Newly discovered Rembrandt to be shown in UK for first time

Rembrandt show UK 2019

A newly discovered biblical painting by Rembrandt is to be shown in the UK for the first time as part of the largest ever exhibition exploring his early years.

The Ashmolean Museum in Oxford said on Monday it had secured the loan of Let the Little Children Come to Me, which was offered at a German auction in 2014 listed as “Netherlandish School”.

It was purchased for €1.5m by a Dutch art dealer, Jan Six, backed by an investor. Six was convinced it was genuine Rembrandt largely because the artist appeared to be there in plain sight.

The lively young man included at the top of the picture, cheekily above everyone else including Christ, is a self-portrait familiar from a number of Rembrandt’s etchings and history paintings.

Now properly attributed to Rembrandt, the painting will be shown at the Ashmolean next year as part of an exhibition examining the artist’s first decade, 1624-34.

It charts a meteoric rise and will feature 34 paintings by Rembrandt, 10 by his most important contemporaries and around 90 drawings and prints.

Christopher Brown, a former Ashmolean director and co-curator of the show, said the first 10 years were central to any understanding of Rembrandt’s career as a whole.

“In his early paintings, prints and drawings we find a young artist exploring his own style, grappling with technical difficulties and making mistakes. But his progress is remarkable and the works in this exhibition demonstrate an amazing development from year to year,” Brown said.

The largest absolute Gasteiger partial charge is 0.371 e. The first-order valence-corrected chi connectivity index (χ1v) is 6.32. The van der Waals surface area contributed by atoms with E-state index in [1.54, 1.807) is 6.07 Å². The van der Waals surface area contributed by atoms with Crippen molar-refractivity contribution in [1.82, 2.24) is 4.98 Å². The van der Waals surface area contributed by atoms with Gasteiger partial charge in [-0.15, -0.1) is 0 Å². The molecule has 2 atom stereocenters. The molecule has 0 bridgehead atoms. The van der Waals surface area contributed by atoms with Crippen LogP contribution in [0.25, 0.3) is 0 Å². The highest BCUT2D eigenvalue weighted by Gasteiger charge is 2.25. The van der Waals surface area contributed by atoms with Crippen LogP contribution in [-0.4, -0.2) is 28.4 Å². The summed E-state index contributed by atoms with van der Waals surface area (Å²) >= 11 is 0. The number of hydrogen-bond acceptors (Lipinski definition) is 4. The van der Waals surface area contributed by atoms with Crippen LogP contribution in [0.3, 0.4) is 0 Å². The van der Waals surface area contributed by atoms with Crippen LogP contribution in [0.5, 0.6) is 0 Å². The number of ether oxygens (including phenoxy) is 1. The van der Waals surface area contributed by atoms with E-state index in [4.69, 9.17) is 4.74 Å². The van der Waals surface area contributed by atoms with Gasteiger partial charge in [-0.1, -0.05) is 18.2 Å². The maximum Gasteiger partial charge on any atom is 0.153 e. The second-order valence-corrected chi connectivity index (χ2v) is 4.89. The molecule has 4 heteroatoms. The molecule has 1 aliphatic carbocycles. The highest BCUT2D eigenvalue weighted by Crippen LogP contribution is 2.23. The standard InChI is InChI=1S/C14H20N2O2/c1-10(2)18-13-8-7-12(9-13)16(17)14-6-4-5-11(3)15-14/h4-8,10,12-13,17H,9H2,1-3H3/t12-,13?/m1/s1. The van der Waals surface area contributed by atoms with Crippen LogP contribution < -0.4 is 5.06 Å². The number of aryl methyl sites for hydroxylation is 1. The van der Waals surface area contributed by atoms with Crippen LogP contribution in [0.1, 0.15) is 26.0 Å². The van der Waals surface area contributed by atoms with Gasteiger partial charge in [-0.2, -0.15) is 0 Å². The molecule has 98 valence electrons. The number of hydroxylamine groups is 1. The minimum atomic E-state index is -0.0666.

The show will include Rembrandt’s earliest known work, The Spectacles Seller (1624-25), which is crude, clumsy and garishly coloured and suggests an artist struggling with the medium.

How is it, the exhibition will ask, that only six years later Rembrandt produced an acknowledged masterpiece, Jeremiah Lamenting the Destruction of Jerusalem (1630)?

The Rembrandt show was announced on Monday as part of a 2020 exhibition programme that will also include a celebration of Tokyo and 400 years of Japanese art, photography and design, to coincide with the 2020 Olympics.


Published by ” The Guardian “

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